By the end of this course, learners will understand what computer vision is, as well as its mission of making computers see and interpret the world as humans do, by learning core concepts of the field and receiving an introduction to human vision capabilities. They are equipped to identify some key application areas of computer vision and understand the digital imaging process. The course covers crucial elements that enable computer vision: digital signal processing, neuroscience and artificial intelligence. Topics include color, light and image formation; early, mid- and high-level vision; and mathematics essential for computer vision. Learners will be able to apply mathematical techniques to complete computer vision tasks.
This course is ideal for anyone curious about or interested in exploring the concepts of computer vision. It is also useful for those who desire a refresher course in mathematical concepts of computer vision. Learners should have basic programming skills and experience (understanding of for loops, if/else statements), specifically in MATLAB (Mathworks provides the basics here: https://www.mathworks.com/learn/tutorials/matlab-onramp.html). Learners should also be familiar with the following: basic linear algebra (matrix vector operations and notation), 3D co-ordinate systems and transformations, basic calculus (derivatives and integration) and basic probability (random variables).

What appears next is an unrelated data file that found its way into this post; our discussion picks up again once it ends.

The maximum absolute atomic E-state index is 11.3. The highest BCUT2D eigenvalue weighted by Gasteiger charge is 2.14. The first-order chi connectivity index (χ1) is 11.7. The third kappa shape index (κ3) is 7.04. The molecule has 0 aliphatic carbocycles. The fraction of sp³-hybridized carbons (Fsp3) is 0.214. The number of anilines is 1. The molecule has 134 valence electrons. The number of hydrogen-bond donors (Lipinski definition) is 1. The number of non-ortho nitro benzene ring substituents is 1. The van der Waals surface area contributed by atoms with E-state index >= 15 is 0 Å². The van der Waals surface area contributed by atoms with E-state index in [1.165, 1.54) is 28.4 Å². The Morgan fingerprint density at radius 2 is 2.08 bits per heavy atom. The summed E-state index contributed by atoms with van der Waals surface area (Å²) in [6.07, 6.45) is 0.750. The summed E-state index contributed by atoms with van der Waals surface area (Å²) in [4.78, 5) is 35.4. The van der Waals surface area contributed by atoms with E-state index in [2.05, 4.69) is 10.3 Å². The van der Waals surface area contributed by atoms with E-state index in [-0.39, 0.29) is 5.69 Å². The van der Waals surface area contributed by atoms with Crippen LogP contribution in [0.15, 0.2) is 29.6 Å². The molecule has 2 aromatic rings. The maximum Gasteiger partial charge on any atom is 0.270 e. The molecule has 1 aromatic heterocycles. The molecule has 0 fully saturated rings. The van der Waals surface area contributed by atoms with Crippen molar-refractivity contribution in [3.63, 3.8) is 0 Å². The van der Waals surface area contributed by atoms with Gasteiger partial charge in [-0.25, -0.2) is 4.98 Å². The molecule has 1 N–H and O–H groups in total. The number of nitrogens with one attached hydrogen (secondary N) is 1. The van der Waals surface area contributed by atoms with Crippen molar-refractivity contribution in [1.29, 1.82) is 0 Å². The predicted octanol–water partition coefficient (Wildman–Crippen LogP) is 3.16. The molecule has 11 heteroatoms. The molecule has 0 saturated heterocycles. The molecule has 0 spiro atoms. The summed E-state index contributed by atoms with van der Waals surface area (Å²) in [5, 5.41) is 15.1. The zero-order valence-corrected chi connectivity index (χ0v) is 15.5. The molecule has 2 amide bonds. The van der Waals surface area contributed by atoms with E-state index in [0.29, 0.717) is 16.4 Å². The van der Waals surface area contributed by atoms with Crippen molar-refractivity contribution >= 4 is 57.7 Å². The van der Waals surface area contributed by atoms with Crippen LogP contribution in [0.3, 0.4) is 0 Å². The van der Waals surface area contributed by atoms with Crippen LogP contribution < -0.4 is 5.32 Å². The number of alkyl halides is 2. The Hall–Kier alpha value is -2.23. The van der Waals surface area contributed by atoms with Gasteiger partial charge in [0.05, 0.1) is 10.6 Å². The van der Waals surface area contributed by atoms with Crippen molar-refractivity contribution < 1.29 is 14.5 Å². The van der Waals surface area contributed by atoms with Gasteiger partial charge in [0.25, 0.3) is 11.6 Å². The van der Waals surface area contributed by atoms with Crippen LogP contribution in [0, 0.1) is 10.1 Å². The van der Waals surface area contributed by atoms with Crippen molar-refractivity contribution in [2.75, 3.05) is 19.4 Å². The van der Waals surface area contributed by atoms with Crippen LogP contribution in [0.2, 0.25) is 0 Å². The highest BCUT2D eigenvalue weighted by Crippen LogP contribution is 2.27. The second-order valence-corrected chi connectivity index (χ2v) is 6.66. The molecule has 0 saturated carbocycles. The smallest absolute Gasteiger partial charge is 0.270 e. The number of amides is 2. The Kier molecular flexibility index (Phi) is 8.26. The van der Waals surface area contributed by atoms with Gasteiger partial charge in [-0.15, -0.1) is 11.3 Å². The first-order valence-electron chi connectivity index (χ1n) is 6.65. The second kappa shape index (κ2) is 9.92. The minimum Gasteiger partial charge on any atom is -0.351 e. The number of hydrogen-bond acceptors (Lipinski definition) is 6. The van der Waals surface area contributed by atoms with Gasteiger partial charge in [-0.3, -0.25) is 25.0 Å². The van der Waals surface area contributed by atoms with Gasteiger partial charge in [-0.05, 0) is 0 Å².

Material includes online lectures, videos, demos, hands-on exercises, project work, readings and discussions. Learners gain experience writing computer vision programs through online labs using MATLAB* and supporting toolboxes.
* A free license to install MATLAB for the duration of the course is available from MathWorks.
Computer Vision Overview
-In this module, we will discuss what computer vision is, the fields related to it, the history and key milestones of it, and some of its applications.
Color, Light, & Image Formation
-In this module, we will discuss color, light sources, pinhole and digital cameras, and image formation.
Low-, Mid- & High-Level Vision
-In this module, we will discuss the three-level paradigm of computer vision that was proposed by David Marr. We will also discuss low, mid, and high level vision.
Mathematics for Computer Vision
-In this lecture, we will discuss the Mathematics used in Computer Vision, which includes linear algebra, calculus, probability, and much more.